There’s several official resources out that offer some content and starters for clergy and congregations who are choosing to preach or teach or organize on an upcoming Sunday on the topic of Ferguson and the killing of Mike Brown.
- First, the General Board of Discipleship has released a document “Preaching about the Shooting of Michael Brown” that offers points of contact between the lectionary passage (Romans 12:9-21) and these current events.
- Second, the General Commission on Religion and Race, in addition to their President’s letter, published “Injustice in Ferguson: Resources for Annual Conferences, Clergy” which offers prayers, hymns, and outlets for action.
- Third, the General Board of Church and Society, while it hasn’t spoken directly about Ferguson, has two categories of racial justice and racial discrimination in addition to their promotion of the section on race relations in our Book of Discipline.
- Finally, the always epic Rethink Church twitter feed and Facebook page offers many forms of commentary and engagement.
Together, these should be helpful for a congregation willing to engage the topic, and I appreciate our United Methodist agencies being relevant to the issues at hand.
Naming the Reality?
That said, I gotta say that there’s a distinct chasm between the two documents specifically about Ferguson from the GBOD and the GCORR.
- The GBOD document mentions race only once, plus mentioning the composition of the police department and targeting of minorities. We’ll call that 3 mentions of racial issues, while mentioning acts of vengeance (looting and violence) an equal number of times.
- The GCORR document mentions race nine times, plus many more mentions and articulations are in the linked documents (especially Rev. Dr. Pamela Lightsey’s at UM Insight).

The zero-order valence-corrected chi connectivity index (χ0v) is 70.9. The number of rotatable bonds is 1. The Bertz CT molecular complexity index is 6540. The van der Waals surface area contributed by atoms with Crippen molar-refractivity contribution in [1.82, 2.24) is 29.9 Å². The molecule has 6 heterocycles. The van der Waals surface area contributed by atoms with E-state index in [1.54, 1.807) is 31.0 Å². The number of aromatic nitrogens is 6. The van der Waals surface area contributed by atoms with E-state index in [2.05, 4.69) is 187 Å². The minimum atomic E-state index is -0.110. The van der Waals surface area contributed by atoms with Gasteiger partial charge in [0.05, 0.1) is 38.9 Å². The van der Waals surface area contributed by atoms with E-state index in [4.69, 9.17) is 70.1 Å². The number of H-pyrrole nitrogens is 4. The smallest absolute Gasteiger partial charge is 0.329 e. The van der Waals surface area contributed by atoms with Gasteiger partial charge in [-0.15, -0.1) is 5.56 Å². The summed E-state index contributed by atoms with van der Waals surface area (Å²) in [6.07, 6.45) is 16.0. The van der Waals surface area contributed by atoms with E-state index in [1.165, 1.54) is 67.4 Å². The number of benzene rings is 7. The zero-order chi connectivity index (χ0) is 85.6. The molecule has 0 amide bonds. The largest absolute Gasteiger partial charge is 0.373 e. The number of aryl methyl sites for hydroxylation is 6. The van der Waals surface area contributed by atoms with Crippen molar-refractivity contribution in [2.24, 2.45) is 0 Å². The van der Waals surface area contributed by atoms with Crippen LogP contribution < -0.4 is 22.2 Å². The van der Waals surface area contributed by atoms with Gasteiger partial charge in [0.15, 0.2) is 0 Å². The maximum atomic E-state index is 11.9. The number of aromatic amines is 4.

I’ll let you decide which one is speaking more about the hard truths of the situation.
I believe preachers are called to name the reality and to build a narrative that links reality, Scripture, and the hearers’ own narratives.
While the preaching document is more about bringing up topics for preachers to consider, the bulk of the article hinges on the people’s response to injustice instead of naming the reality of the greater unjust system or systemic racism. Preaching about hospitality is an act of justice, yes, but dancing around that the hearer likely benefits from a racist society isn’t helping seeking justice, in my opinion.
As the preaching document concludes:
How do we advocate for all involved and support just resolution and not supporting acts of vengeance, while at the same time not abandoning God’s call upon us to care for the lost and the least?
I think we’ll do better advocacy and lack of abandonment by starting with the systemic inequality rather than starting with how the people have responded to it. Charitably, though, for any preacher, holding in tension both justice and mercy is a tricky one, isn’t it?
Like we said on Thursday, we cannot ignore the topic, no matter our social justice cred in other areas. If you have any other specifically United Methodist resources to share, please leave them in the comments and I’ll update this post as appropriate.